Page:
product, the European Commission’s draft Tobacco Products Directive proposed banning cigarettes <7.5 mm in
diameter. It appears however, following a plenary vote in the European Parliament, that this will not be part of
the final Tobacco Products Directive. To reduce the appeal of cigarettes, the Australian Government banned the
use of branding on cigarettes and stipulated a maximum cigarette length as part of the Tobacco Plain Packaging
Act. We explored the role, if any, of cigarette appearance on perceptions of appeal and harm among adolescents.
Methods: Focus group research with 15-year-olds (N = 48) was conducted in Glasgow (Scotland) to explore young
people’s perceptions of eight cigarettes differing in length, diameter, colour and decorative design. Results: Slim
and superslim cigarettes with white filter tips and decorative features were viewed most favourably and rated
most attractive across gender and socio-economic groups. The slimmer diameters of these cigarettes
communicated weaker tasting and less harmful looking cigarettes. This was closely linked to appeal as thinness
implied a more pleasant and palatable smoke for young smokers. A long brown cigarette was viewed as particu-
larly unattractive and communicated a stronger and more harmful product. Conclusion: This exploratory study
provides some support that standardising cigarette appearance could reduce the appeal of cigarettes in adoles-
cents and reduce the opportunity for stick design to mislead young smokers in terms of harm.
.........................................................................................................
Introduction
T
he guidelines on Article 13 of the Framework Convention on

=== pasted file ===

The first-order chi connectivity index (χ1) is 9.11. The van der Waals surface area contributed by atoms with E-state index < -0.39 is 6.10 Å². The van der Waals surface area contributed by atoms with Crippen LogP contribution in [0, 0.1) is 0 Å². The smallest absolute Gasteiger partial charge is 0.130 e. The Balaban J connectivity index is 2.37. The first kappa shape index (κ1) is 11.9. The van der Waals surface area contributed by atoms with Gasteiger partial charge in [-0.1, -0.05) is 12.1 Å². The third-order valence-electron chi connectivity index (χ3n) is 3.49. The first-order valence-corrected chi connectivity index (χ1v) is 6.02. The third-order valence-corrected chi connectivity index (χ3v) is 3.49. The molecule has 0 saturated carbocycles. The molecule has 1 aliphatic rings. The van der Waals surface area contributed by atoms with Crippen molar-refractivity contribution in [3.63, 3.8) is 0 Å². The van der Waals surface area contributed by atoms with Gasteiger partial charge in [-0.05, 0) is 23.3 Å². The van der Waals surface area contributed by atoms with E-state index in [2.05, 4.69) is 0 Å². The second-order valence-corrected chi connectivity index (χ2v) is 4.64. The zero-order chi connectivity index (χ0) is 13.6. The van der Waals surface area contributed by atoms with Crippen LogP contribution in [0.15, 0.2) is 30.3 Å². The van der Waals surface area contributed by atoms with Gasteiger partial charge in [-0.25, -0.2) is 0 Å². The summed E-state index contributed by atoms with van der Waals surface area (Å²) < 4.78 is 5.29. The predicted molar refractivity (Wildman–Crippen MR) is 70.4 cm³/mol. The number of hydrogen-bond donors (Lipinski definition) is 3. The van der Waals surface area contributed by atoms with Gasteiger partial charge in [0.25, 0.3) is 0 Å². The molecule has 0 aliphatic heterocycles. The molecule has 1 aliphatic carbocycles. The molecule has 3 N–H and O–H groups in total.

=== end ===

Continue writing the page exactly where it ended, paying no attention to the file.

Tobacco Control recommend that ‘individual cigarettes or
other tobacco products should carry no advertising or promotion,
including design features that make products attractive’.
1
To reduce
the appeal of cigarettes, the Australian Government stipulated partial
product standardisation as part of the Tobacco Plain Packaging Act,
which was fully implemented in December 2012. The use of
branding (including colour, brand name and decorative elements)
on cigarettes is now prohibited, a maximum length for cigarettes has
been specified and cigarettes must be white or white with an
imitation cork filter. The legislation does not, however, place any
parameters on cigarette diameter.
2
The European Commission proposed a different approach from
Australia with the draft Tobacco Products Directive (TPD)
announced in December 2012. The draft TPD did not propose a
ban on branding on cigarettes but instead a ban on cigarettes less
than 7.5 mm in diameter, on the basis that ‘cigarettes with a
diameter of less than 7.5 mm shall be deemed misleading’.
3
This
recommendation would have prohibited the sale of very slim
cigarettes, called ‘superslims’, in the European Union. However,
no research to date has examined the impact of slimmer cigarettes
on product attributes such as the perceived attractiveness or level of
harm among adolescents.
Tobacco companies increasingly offer brand variants that feature
alternative cigarette diameters, decorative designs and lengths.
4,5
Analyses of tobacco industry documents show that modifications
to the appearance of cigarettes can make them more appealing to
specific target groups, notably ‘starter’ and female smokers and can
help to boost sales and market share.
6–8
Exemplifying the potential
for product design to influence growth, sales of slim cigarettes grew
by 50% from 23 855 million sticks in 2000 to 35 673 million sticks in
2010 in Europe, despite a general decline in factory manufactured
cigarette sales.
9
This is consistent with global trends where the
superslims segment is reported to have grown 10 times faster than
the overall market in the past 5 years.
10